Innovation 2023 five minutes with… Peter Pogačar, director general of Slovenia’s Ministry of Public Administration

By on 14/03/2023 | Updated on 14/03/2023

In this sister series to our ‘Five minutes with’ interviews, we share insights from the civil and public service leaders that will be speaking at our free Innovation conference. Taking place in London on 21 March 2023, and available to stream on demand, during the event officials from all over the world will promote and develop new approaches to policymaking and service delivery.

In this interview, Slovenia’s Peter Pogačar – who will join the conference session on innovation in leadership – tells GGF about preventing political influence over the civil service, his country’s effort to get public servants to work in the private sector and vice versa, and his love of cooking.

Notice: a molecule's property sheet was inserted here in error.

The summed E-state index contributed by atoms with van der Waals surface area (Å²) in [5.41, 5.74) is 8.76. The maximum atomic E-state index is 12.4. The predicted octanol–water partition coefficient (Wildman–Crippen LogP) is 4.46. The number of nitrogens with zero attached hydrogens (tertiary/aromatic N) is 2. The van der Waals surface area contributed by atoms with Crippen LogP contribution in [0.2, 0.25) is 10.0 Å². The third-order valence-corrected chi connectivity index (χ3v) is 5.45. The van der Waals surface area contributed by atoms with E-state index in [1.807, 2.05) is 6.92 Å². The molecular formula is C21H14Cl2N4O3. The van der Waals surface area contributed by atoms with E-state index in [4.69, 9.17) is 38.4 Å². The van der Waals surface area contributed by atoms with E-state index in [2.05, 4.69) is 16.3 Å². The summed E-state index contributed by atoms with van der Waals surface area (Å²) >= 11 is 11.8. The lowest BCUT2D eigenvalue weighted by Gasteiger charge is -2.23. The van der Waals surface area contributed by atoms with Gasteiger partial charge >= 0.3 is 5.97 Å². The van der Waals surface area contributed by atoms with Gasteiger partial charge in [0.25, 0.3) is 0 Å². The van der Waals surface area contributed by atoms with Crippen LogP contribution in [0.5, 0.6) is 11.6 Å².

Click here to register for Innovation 2023

What drew you to a career in the civil service? 

As a law student, I never imagined that I would be working in the civil service (I never imagined I would study law either), because as every law student, I dreamed about being a “court drama” lawyer, fighting for the human rights of deprivileged people. However, just before the end of law school, a professor asked me about my plans for my career and proposed the civil service to me. I was a bit sceptical since the perception of working in the civil service at that time was not attractive, but somehow that professor persuaded me, and I thought to myself that I’d just give it a try for a year or so. That year then prolonged into the next 24 years.

What advice would you give to someone starting out in the civil service? 

You have a chance of an exciting career ahead of you, but (there is always a word “but” in civil service), be patient. It takes time to achieve results, which will not always depend solely on you. But if you succeed, the feeling of satisfaction you get from achieving something that can have a positive impact on building a better society and better living will be amazing. Most importantly, you need to be proactive, persistent, and patient.